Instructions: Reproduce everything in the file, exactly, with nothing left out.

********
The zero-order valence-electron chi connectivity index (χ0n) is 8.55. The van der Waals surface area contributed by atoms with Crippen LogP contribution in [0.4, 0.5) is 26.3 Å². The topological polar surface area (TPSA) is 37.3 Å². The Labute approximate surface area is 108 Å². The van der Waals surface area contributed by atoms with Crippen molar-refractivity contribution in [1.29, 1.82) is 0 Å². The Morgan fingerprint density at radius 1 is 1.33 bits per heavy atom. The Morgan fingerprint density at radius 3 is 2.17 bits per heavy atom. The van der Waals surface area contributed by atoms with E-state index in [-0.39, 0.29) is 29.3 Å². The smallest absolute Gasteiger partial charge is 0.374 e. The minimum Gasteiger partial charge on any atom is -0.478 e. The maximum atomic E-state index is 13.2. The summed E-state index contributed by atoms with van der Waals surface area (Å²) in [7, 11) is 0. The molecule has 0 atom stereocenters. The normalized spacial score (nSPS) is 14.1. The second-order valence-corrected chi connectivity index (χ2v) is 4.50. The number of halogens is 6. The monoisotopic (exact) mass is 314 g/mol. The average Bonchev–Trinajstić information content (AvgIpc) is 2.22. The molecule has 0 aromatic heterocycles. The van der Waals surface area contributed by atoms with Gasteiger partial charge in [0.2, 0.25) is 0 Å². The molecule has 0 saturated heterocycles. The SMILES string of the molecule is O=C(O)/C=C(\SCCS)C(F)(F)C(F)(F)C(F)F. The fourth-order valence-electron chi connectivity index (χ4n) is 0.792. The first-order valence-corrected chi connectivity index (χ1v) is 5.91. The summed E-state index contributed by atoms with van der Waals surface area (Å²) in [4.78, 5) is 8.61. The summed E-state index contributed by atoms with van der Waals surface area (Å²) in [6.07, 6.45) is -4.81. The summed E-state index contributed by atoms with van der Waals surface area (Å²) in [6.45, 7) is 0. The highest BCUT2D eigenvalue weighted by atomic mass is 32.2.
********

The zero-order valence-electron chi connectivity index (χ0n) is 8.55. The van der Waals surface area contributed by atoms with Crippen LogP contribution in [0.4, 0.5) is 26.3 Å². The topological polar surface area (TPSA) is 37.3 Å². The Labute approximate surface area is 108 Å². The van der Waals surface area contributed by atoms with Crippen molar-refractivity contribution in [1.29, 1.82) is 0 Å². The Morgan fingerprint density at radius 1 is 1.33 bits per heavy atom. The Morgan fingerprint density at radius 3 is 2.17 bits per heavy atom. The van der Waals surface area contributed by atoms with E-state index in [-0.39, 0.29) is 29.3 Å². The smallest absolute Gasteiger partial charge is 0.374 e. The minimum Gasteiger partial charge on any atom is -0.478 e. The maximum atomic E-state index is 13.2. The summed E-state index contributed by atoms with van der Waals surface area (Å²) in [7, 11) is 0. The molecule has 0 atom stereocenters. The normalized spacial score (nSPS) is 14.1. The second-order valence-corrected chi connectivity index (χ2v) is 4.50. The number of halogens is 6. The monoisotopic (exact) mass is 314 g/mol. The average Bonchev–Trinajstić information content (AvgIpc) is 2.22. The molecule has 0 aromatic heterocycles. The van der Waals surface area contributed by atoms with Gasteiger partial charge in [0.2, 0.25) is 0 Å². The molecule has 0 saturated heterocycles. The SMILES string of the molecule is O=C(O)/C=C(\SCCS)C(F)(F)C(F)(F)C(F)F. The fourth-order valence-electron chi connectivity index (χ4n) is 0.792. The first-order valence-corrected chi connectivity index (χ1v) is 5.91. The summed E-state index contributed by atoms with van der Waals surface area (Å²) in [4.78, 5) is 8.61. The summed E-state index contributed by atoms with van der Waals surface area (Å²) in [6.07, 6.45) is -4.81. The summed E-state index contributed by atoms with van der Waals surface area (Å²) in [6.45, 7) is 0. The highest BCUT2D eigenvalue weighted by atomic mass is 32.2.